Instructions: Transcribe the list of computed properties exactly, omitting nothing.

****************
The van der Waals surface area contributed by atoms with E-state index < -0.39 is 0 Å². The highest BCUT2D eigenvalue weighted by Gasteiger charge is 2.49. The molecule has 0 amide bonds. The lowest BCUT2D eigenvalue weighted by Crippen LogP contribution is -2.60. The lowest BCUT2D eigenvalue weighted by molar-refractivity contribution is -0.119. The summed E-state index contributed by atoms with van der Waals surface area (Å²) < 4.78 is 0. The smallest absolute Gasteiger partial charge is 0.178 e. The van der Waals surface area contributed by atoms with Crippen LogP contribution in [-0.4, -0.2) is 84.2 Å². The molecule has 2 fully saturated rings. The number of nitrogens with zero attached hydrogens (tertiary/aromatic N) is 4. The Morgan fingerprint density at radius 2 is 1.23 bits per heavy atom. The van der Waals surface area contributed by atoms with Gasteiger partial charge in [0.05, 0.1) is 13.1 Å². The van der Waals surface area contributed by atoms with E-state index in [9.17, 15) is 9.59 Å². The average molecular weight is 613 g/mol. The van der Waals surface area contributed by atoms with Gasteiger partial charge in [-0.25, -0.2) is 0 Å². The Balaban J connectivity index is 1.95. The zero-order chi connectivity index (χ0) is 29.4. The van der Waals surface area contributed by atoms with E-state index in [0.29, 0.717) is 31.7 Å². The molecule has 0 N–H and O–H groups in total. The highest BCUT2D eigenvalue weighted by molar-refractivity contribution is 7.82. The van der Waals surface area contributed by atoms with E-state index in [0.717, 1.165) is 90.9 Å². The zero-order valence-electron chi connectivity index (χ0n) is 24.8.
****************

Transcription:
The van der Waals surface area contributed by atoms with E-state index < -0.39 is 0 Å². The highest BCUT2D eigenvalue weighted by Gasteiger charge is 2.49. The molecule has 0 amide bonds. The lowest BCUT2D eigenvalue weighted by Crippen LogP contribution is -2.60. The lowest BCUT2D eigenvalue weighted by molar-refractivity contribution is -0.119. The summed E-state index contributed by atoms with van der Waals surface area (Å²) < 4.78 is 0. The smallest absolute Gasteiger partial charge is 0.178 e. The van der Waals surface area contributed by atoms with Crippen LogP contribution in [-0.4, -0.2) is 84.2 Å². The molecule has 2 fully saturated rings. The number of nitrogens with zero attached hydrogens (tertiary/aromatic N) is 4. The Morgan fingerprint density at radius 2 is 1.23 bits per heavy atom. The van der Waals surface area contributed by atoms with Gasteiger partial charge in [0.05, 0.1) is 13.1 Å². The van der Waals surface area contributed by atoms with E-state index in [9.17, 15) is 9.59 Å². The average molecular weight is 613 g/mol. The van der Waals surface area contributed by atoms with Gasteiger partial charge in [-0.25, -0.2) is 0 Å². The Balaban J connectivity index is 1.95. The zero-order chi connectivity index (χ0) is 29.4. The van der Waals surface area contributed by atoms with E-state index in [0.29, 0.717) is 31.7 Å². The molecule has 0 N–H and O–H groups in total. The highest BCUT2D eigenvalue weighted by molar-refractivity contribution is 7.82. The van der Waals surface area contributed by atoms with E-state index in [0.717, 1.165) is 90.9 Å². The zero-order valence-electron chi connectivity index (χ0n) is 24.8.